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Miles from manicured parklands and trails, we climbed logs head high and mossy green. Fallen branches made uncertain footing, splitting explosively under a man's weight.

Quickly the forest changed to a somber mood: an almost subterranean dimness. I raised my eyes; like a limitless view of the ocean or a night sky filled with stars, this wilderness of great trees stretched upward and away to infinity.

Overhead, a bar of golden sunlight slanted into our wooded world, treating leaves like stained glass, etching the texture of ribbed bark, finding Gothic gargoyles in the burls. I reached out to touch the dry, coarse bark of a great redwood.

"Visitors always want to touch the redwoods," said Howard A. Libbey, my host and President of the Arcata Redwood Company, owner of this grove in Humboldt County. Now I knew why: Only by touching them can we be sure that these marvels are real.

Apparently the wonder remains even for those who know the redwoods best. I watched as this man, a 40-year veteran of the forests, moved toward another big tree—and spread his hand across its bark.

Forest Giants Set New Records

A voice called us back to important business. "The surveyors have good news!" It was Dr. Paul A. Zahl, senior naturalist of the National Geographic Society, who had hurried on ahead to talk with the team of surveyors measuring these giant coast redwoods for us.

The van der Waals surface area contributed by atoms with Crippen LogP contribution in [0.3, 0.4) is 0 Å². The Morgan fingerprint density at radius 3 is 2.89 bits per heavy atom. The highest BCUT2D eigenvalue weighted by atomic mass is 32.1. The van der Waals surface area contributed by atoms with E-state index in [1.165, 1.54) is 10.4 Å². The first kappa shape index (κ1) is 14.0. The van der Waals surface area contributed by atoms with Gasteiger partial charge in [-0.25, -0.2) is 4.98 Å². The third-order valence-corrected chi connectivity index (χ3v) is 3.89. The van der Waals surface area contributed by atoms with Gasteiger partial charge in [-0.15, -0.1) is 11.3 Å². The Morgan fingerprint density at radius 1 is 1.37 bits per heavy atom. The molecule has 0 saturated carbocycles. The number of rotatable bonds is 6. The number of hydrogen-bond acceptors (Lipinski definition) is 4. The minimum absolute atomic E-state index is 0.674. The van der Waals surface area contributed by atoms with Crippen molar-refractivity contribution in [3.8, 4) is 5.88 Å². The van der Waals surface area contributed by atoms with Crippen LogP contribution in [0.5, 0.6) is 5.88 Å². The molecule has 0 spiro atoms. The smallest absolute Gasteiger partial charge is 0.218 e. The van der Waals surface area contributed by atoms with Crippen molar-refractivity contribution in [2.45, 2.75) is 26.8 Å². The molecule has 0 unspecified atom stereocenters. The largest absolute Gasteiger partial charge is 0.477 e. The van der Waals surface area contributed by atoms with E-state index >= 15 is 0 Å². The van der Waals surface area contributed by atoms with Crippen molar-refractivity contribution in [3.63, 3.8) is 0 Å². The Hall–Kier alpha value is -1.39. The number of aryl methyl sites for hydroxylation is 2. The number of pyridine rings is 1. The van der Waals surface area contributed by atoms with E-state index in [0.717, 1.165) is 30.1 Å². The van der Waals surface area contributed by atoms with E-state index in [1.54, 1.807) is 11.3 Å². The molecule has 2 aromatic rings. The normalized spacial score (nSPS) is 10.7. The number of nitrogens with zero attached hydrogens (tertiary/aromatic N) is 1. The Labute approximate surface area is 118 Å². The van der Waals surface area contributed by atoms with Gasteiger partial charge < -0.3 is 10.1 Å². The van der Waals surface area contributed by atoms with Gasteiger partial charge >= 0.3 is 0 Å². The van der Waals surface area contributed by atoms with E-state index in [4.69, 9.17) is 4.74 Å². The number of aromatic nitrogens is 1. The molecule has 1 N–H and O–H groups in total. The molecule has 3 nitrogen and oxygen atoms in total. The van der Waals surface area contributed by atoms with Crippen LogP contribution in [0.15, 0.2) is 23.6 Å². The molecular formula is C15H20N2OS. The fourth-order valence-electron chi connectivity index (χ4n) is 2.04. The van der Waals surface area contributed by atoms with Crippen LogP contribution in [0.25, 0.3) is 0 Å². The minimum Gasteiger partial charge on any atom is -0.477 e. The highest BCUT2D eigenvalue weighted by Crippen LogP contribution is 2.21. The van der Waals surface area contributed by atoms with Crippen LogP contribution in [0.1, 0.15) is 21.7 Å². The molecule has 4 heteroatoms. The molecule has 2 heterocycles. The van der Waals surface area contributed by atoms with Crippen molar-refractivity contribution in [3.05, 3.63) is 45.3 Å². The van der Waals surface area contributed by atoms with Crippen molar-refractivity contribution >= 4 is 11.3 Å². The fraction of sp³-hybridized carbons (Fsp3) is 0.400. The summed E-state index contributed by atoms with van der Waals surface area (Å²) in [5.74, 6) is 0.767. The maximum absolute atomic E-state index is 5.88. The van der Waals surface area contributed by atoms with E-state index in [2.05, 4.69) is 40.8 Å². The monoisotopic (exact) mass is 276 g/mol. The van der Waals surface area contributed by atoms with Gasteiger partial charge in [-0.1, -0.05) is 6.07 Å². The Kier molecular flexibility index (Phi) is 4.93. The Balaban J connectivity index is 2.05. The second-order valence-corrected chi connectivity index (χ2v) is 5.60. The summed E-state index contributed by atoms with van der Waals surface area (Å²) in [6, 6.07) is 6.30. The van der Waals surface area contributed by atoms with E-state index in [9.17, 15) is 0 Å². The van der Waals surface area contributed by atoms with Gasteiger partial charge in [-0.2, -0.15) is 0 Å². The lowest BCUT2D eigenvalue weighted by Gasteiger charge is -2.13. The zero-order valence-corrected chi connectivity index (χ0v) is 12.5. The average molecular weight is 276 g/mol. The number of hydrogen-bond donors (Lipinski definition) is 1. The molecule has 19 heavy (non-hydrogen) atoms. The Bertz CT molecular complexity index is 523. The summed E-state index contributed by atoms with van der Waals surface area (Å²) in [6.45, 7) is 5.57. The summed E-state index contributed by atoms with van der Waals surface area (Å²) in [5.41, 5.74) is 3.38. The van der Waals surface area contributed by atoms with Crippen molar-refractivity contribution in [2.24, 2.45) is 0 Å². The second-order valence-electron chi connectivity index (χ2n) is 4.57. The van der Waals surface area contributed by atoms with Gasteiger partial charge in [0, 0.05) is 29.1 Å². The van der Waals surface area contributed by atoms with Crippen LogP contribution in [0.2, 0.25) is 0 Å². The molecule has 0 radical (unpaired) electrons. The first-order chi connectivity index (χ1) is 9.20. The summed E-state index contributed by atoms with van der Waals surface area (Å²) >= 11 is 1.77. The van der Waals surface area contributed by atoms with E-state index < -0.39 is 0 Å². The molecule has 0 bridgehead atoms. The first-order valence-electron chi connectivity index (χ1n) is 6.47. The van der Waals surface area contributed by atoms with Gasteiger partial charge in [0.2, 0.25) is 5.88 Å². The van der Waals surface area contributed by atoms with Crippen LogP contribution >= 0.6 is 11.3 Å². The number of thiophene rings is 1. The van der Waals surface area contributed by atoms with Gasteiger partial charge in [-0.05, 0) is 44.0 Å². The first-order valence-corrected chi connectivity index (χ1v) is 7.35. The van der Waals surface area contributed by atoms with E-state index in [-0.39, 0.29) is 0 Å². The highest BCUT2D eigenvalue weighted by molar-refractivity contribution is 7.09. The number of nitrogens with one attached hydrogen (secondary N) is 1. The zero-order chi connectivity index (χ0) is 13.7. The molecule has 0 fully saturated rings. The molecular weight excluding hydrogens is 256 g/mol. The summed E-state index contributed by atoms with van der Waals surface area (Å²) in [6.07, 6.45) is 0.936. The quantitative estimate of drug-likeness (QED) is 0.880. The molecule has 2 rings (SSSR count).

The news was good indeed. It confirmed the National Geographic Society discovery that Dr. Zahl describes this month: finding the world’s tallest known living things. Here, in a hidden valley, Paul Zahl had found—just days earlier—the monarch of all trees, a coast redwood measuring an incredible 367.8 feet. Moreover, the forest cathedral that we now reverently explored also held the second, third, and sixth tallest trees—giants just as awesome as the world’s champion. Two of these record redwoods were found by Chester C. Brown, leader of a National Park Service–National Geographic Society research project.

Dr. Zahl's report offers us a sharp challenge: Within the United States, the Age of Discovery not yet receded into history. Lewis and Clark, Boone and Fremont have left us an exciting legacy, but their explorations did not strip away all mystery from our familiar world.

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